To the surprise of literally no one, President Trump’s 2018 budget proposed stripping all federal funds, including Medicaid dollars, from Planned Parenthood. Proponents of this argue that if Planned Parenthood clinics end up shuttered, women can simply access care elsewhere. But growing research shows that’s the opposite of what actually happens.
With House Speaker Paul Ryan now stating that he’s going to try again on legislation to “replace” the Affordable Care Act, it’s worth looking at some of the ways the ACA has benefited women – and how actions from Congress and the Trump administration could affect women’s insurance coverage and access to care.
New data from CDC's National Center for Health Statistics show that the US teen birth rate dropped substantially between 2007 and 2015, but it has declined most slowly in rural areas.
Since Congress left for recess seven weeks ago without approving funding to address the Zika virus, the Obama administration has declared a public health emergency in Puerto Rico and the Florida Health Department has identified two areas in Miami-Dade County with local transmission of Zika.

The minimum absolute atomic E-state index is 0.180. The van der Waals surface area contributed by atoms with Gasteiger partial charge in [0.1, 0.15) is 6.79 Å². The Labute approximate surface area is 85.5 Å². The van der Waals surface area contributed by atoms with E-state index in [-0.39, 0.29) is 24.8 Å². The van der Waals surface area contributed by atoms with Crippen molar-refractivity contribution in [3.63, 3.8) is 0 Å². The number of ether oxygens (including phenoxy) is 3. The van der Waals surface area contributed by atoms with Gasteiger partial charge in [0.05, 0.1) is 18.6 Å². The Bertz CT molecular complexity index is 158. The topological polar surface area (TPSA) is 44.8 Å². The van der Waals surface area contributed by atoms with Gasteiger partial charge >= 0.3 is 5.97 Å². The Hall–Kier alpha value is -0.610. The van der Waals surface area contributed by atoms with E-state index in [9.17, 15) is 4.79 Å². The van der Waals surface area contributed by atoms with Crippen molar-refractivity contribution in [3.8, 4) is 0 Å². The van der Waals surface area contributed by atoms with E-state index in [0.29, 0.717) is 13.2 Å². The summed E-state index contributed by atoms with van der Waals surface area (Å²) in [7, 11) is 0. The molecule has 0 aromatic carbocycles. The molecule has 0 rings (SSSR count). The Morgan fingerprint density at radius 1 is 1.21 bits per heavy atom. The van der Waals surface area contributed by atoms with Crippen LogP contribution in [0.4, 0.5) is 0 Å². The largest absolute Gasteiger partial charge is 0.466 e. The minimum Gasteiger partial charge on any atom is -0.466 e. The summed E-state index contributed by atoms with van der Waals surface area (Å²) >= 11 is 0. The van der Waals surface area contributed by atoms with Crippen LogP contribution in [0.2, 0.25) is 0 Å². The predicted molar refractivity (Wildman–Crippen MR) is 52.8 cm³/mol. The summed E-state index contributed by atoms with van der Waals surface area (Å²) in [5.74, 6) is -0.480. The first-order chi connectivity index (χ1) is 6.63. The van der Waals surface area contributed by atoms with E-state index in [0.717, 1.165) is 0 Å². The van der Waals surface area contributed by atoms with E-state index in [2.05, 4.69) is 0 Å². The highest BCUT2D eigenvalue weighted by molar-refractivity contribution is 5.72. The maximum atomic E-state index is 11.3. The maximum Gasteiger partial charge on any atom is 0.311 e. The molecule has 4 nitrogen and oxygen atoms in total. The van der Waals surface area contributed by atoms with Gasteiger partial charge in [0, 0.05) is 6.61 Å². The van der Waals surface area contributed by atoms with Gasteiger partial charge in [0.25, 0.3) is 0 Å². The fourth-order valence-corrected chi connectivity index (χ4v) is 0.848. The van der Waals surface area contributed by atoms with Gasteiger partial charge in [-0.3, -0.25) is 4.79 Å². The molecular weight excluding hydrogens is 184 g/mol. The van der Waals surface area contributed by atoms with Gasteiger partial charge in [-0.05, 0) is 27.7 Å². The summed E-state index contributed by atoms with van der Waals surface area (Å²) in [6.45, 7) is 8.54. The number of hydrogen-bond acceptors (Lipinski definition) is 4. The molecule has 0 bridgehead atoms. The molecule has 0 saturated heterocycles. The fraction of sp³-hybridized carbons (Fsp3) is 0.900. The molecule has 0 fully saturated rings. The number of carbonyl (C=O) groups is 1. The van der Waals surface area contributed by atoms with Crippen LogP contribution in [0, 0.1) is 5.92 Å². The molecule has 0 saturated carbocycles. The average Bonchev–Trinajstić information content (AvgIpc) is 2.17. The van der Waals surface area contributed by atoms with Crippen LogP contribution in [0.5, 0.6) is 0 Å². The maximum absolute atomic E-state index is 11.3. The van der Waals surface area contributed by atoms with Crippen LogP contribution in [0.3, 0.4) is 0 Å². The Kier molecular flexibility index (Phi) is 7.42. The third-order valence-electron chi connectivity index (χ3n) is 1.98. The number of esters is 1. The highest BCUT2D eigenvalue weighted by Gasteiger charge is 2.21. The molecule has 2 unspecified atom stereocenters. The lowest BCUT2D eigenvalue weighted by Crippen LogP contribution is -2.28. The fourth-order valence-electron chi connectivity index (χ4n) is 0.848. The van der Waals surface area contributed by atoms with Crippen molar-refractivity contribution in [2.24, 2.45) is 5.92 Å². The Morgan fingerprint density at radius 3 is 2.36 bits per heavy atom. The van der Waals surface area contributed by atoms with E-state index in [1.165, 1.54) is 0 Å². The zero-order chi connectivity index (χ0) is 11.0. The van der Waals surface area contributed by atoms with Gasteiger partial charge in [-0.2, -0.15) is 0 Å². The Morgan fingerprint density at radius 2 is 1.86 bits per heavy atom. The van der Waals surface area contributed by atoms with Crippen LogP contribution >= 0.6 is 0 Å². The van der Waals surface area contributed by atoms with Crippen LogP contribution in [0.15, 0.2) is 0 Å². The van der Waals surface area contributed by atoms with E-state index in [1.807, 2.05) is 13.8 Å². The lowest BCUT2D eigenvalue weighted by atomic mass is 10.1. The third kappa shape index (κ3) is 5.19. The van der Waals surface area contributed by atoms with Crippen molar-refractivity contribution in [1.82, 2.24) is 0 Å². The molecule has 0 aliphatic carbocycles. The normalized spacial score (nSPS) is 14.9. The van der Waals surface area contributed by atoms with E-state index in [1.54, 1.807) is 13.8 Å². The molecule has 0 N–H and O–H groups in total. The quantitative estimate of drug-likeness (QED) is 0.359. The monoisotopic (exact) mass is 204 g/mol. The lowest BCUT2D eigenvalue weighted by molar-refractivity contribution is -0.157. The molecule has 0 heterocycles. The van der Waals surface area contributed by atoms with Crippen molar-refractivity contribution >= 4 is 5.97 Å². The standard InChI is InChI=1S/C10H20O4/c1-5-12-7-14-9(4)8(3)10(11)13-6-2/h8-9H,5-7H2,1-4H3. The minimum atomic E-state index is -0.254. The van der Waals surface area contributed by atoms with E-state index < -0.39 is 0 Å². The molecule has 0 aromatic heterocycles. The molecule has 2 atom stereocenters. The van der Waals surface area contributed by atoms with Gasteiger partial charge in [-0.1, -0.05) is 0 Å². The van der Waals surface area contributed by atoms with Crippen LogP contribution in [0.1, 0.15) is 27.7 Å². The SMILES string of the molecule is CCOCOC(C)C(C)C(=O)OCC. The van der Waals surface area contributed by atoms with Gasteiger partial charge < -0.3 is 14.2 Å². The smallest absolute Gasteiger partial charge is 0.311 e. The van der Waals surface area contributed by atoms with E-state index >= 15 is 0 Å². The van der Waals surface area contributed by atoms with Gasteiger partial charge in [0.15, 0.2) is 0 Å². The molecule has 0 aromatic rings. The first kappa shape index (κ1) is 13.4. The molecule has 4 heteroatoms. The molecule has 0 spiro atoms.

Thanks to the Affordable Care Act, American women are saving hundreds of dollars on birth control, according to the first study to document the impact of health reform on prescription contraception spending.
The Republican-led House Appropriations Committee has produced a spending bill that would eliminate funding for Title X, a program that provides family-planning services to millions of low-income women and preventive care to women and men.
After the Colorado Family Planning Initiative (CFPI) started providing free IUDs and implants to low-income women at family planning clinics, the teen birth rate and abortion rate dropped sharply.
Massachusetts study: High demand for publicly funded family planning services, despite near universal insurance
Higher insurance rates don’t mean people stop seeking care at publically funded health centers, found a recent study of family planning clinics in Massachusetts. The findings speak to serious concerns within public health circles that policy-makers may point to higher insurance rates as a justification to cut critical public health funding.